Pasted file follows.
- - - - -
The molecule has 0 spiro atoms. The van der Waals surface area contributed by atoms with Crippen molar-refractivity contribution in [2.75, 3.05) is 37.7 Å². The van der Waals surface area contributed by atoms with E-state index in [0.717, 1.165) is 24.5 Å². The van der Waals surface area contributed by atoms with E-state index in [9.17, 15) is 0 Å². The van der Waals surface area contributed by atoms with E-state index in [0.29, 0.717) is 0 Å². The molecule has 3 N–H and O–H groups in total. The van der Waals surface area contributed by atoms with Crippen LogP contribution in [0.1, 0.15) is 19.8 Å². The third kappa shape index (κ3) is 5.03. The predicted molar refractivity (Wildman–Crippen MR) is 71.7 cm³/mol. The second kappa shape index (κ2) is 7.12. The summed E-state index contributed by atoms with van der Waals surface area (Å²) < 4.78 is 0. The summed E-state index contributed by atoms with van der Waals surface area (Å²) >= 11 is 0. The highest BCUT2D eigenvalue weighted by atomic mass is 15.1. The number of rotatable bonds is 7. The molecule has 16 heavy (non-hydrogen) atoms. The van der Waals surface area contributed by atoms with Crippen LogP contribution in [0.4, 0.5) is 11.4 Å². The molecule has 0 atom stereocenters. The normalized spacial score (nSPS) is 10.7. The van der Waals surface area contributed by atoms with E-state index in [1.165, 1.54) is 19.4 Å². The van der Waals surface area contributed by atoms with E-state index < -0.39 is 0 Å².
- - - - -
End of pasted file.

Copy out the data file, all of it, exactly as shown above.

The molecule has 0 spiro atoms. The van der Waals surface area contributed by atoms with Crippen molar-refractivity contribution in [2.75, 3.05) is 37.7 Å². The van der Waals surface area contributed by atoms with E-state index in [0.717, 1.165) is 24.5 Å². The van der Waals surface area contributed by atoms with E-state index in [9.17, 15) is 0 Å². The van der Waals surface area contributed by atoms with E-state index in [0.29, 0.717) is 0 Å². The molecule has 3 N–H and O–H groups in total. The van der Waals surface area contributed by atoms with Crippen LogP contribution in [0.1, 0.15) is 19.8 Å². The third kappa shape index (κ3) is 5.03. The predicted molar refractivity (Wildman–Crippen MR) is 71.7 cm³/mol. The second kappa shape index (κ2) is 7.12. The summed E-state index contributed by atoms with van der Waals surface area (Å²) < 4.78 is 0. The summed E-state index contributed by atoms with van der Waals surface area (Å²) >= 11 is 0. The highest BCUT2D eigenvalue weighted by atomic mass is 15.1. The number of rotatable bonds is 7. The molecule has 16 heavy (non-hydrogen) atoms. The van der Waals surface area contributed by atoms with Crippen LogP contribution in [0.4, 0.5) is 11.4 Å². The molecule has 0 atom stereocenters. The normalized spacial score (nSPS) is 10.7. The van der Waals surface area contributed by atoms with E-state index in [1.165, 1.54) is 19.4 Å². The van der Waals surface area contributed by atoms with E-state index < -0.39 is 0 Å².